“Comparison of future lifetime distribution and its approximations,” / Reply

Jones, Bruce L

BRUCE L. JONES* AND JOHN A. MEREU^

We found this paper to be of interest because the topic is one we recently did some work on (Jones and Mereu 2000, 2002). In our papers, we examined families of fractional age assumptions including the three traditional ones analyzed by Frostig. To help in choosing specific fractional age assumptions, we presented an optimality criterion based on the length of the probability density function over the range of the mortality table.

Our findings are consistent with those obtained by Frostig. They show that UDD results are better than those found with the constant-force and the hyperbolic (Balducci) assumptions. We postulated assumptions that were better than UDD, but not as simple. These could be used if the error with UDD was not acceptable.

REFERENCES

JONES, B. L., AND J. A. MEREU. 2000. “A Family of Fractional Age Assumptions,” Insurance: Mathematics & Economics 27: 261-76.

–.2002. “A Critique of Fractional Age Assumptions,” Insurance: Mathematics & Economics 30: 363-70.

AUTHOR’S REPLY^^

I appreciate the discussion of Professors John Mereu and Bruce Jones, and thank them for bringing to my attention their interesting papers, and the relevance of their work to my contribution.

In my paper I argued that the UDD (uniform distribution of deaths) approximation is better than the constant force of mortality and the Balducci approximations. Hurlimann (1990) proved that the graph of survival function of the UDD approximation lies above the corresponding graphs for the constant force of mortality and the Balducci approximations. In their papers Mereu and Jones (Jones and Mereu 2000, 2002) present a very rich family of fractional age assumption approximations. In the first paper, their approximation is based on linear interpolation of ^sub t^P^sub k^^sup alpha^ between ^sub o^p^sub k^^sup alpha^ = 1 and p^sub k^^sup alpha^. By choosing appropriate alpha, probably alpha > 1, one might derive approximation, which overestimates the survival function under the UDD assumption.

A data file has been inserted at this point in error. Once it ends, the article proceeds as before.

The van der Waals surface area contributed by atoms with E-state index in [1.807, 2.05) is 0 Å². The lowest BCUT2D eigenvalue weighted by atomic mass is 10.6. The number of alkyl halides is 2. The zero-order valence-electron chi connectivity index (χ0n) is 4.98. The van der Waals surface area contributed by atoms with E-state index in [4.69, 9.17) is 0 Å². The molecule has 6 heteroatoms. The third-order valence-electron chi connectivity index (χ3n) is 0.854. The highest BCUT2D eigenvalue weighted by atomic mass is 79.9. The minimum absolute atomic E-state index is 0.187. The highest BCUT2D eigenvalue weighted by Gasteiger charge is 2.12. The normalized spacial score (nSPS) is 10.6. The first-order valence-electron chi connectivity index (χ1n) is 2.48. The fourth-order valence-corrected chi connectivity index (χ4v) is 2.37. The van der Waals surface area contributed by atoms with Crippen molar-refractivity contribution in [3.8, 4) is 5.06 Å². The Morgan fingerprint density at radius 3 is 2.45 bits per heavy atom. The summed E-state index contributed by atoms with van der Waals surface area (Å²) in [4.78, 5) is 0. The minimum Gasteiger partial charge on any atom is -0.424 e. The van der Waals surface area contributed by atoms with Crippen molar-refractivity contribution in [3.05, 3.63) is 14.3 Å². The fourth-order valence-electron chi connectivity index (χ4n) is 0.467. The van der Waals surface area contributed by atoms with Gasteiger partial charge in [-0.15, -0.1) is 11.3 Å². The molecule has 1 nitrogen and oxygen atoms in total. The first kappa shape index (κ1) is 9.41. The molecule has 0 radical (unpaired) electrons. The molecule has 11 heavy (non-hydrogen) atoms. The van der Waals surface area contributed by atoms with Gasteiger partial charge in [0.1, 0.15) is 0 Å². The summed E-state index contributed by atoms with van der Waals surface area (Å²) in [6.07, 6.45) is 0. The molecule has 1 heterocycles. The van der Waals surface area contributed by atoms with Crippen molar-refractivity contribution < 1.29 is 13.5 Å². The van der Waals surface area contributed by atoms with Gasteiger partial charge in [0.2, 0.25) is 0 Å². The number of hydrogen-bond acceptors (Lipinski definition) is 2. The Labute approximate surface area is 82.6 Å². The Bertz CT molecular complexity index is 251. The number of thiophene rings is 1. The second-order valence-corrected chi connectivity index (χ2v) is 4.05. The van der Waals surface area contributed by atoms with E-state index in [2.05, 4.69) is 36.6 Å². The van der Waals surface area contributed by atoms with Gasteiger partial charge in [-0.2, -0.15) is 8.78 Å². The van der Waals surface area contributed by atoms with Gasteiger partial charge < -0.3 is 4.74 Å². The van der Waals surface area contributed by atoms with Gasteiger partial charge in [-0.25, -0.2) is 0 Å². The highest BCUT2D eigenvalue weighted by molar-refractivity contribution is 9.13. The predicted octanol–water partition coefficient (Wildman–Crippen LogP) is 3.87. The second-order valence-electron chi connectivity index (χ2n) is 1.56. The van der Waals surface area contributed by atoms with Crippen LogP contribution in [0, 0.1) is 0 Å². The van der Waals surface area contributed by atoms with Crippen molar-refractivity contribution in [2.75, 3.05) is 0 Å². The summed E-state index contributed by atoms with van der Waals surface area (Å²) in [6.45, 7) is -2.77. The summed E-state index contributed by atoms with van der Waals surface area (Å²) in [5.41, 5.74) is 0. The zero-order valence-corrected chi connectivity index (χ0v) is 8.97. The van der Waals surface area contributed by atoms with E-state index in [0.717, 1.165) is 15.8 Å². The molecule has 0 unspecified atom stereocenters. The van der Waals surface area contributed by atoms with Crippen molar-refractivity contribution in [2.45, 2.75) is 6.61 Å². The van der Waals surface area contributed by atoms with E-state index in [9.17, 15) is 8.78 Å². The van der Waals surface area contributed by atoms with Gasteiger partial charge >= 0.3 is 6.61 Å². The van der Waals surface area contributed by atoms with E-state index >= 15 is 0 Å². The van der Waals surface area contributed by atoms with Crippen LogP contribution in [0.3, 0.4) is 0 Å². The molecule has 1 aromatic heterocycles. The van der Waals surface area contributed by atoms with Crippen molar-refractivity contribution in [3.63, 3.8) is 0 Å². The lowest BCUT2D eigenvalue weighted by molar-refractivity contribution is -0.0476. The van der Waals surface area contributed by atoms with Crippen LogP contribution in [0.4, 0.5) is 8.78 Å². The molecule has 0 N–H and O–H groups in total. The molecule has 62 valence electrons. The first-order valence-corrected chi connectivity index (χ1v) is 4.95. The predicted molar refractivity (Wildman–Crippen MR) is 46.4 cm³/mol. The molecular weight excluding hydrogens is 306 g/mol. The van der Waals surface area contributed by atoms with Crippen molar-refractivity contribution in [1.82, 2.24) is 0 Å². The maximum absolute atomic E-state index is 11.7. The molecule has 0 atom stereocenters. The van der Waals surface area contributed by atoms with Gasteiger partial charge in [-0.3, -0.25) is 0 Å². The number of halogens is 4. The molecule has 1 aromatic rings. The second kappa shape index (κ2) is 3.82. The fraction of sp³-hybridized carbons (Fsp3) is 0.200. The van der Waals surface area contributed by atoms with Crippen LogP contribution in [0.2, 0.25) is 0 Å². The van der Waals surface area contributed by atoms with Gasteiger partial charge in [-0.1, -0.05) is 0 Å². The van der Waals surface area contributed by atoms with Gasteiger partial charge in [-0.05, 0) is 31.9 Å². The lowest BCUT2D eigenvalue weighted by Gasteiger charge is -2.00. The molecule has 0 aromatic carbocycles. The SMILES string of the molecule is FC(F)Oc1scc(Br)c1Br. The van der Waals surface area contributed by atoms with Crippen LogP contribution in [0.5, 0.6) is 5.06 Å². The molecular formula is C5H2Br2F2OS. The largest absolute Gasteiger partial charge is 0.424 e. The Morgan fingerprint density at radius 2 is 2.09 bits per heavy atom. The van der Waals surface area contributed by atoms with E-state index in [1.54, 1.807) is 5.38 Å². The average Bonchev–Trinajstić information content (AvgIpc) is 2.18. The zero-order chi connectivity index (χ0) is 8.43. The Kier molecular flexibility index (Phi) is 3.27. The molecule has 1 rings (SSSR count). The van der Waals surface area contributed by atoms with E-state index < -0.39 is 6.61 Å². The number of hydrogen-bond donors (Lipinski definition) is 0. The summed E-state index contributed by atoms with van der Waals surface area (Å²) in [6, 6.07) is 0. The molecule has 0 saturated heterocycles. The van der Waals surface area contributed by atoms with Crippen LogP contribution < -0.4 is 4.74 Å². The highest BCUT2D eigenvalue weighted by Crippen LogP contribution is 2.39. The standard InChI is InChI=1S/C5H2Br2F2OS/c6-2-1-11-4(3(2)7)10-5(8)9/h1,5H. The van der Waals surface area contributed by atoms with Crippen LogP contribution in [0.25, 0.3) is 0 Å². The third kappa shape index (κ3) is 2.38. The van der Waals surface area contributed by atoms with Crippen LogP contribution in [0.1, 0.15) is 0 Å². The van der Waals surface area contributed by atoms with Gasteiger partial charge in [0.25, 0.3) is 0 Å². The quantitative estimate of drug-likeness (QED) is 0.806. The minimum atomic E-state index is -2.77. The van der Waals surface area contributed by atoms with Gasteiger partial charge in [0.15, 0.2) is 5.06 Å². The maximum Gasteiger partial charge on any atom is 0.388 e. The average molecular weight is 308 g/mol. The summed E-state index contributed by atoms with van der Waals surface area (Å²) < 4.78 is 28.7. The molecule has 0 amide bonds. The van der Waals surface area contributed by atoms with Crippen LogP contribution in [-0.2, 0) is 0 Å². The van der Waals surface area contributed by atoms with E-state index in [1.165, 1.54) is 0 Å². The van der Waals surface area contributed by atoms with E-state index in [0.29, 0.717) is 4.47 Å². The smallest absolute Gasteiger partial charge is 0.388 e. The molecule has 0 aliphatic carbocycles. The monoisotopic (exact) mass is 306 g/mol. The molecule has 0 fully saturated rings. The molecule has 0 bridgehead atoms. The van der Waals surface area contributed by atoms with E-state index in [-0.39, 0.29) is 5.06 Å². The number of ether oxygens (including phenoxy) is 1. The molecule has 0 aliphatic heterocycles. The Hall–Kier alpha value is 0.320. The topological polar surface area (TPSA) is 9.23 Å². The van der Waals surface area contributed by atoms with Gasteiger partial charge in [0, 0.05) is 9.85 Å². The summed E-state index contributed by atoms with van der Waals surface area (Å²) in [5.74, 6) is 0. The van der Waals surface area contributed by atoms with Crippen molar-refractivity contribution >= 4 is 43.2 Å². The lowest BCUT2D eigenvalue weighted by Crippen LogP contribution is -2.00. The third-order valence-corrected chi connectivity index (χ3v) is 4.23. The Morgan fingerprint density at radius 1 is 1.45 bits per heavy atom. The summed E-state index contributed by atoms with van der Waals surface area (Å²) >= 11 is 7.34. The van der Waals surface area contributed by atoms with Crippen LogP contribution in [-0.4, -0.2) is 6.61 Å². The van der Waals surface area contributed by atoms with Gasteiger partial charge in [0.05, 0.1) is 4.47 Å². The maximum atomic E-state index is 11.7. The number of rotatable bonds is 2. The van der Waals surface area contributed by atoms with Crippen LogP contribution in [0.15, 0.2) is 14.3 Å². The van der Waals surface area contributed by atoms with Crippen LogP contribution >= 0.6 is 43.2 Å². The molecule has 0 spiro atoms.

My paper shows that, when the life survival function has increasing force of mortality, then it is underestimated by the constant force of mortality and the Balducci approximations, while under the UDD approximation it might be either underestimated or overestimated. By choosing appropriate alpha, probably alpha > 1, one might derive approximations, which, in this case overestimate the life survival function. This might occur also with linear force of mortality (LFM) and the quadratic survival function (QSF) approximations presented by Mereu and Professor Jones in their second paper (Jones and Mereu 2002). It would be worthwhile to examine the Jones and Mereu approximations by relating them to the unknown survival function as I did in my paper.

REFERENCES

HURLIMANN, W. 1990. “On Life Table Applications of Ordering among Risks,” Insurance: Mathematics & Economics 9: 277-79.

JONES, B. L., AND J. A. MEu. 2000. “A Family of Fractional Age Assumptions,” Insurance: Mathematics & Economics 27: 261-76.

–.2002. “A Critique of Fractional Age Assumptions,” Insurance: Mathematics & Economics 30: 363-70.

* Bruce L. Jones, F.S.A., F.C.I.A., is an Associate Professor at the University of Western Ontario, Department of Statistical and Actuarial Sciences, Western Science Centre, 1151 Richmond Street, London, ON, Canada, N6A 5157, e-mail: jones@stats.uwo.ca.

^ John A. Mereu, F.S.A., F.C.I.A., is a lecturer at the University of Western Ontario, Western Science Centre, London, ON, Canada, N6A 5137, e-mail: mereu@stats.uwo.ca.

^^ Esther Frostig is an Associate Professor at the Department of Statistics, University of Haifa, Haifa, Israel, 31905, e-mail: frostig@stat.haifa.ac.il

Copyright Society of Actuaries Jan 2003

Provided by ProQuest Information and Learning Company. All rights Reserved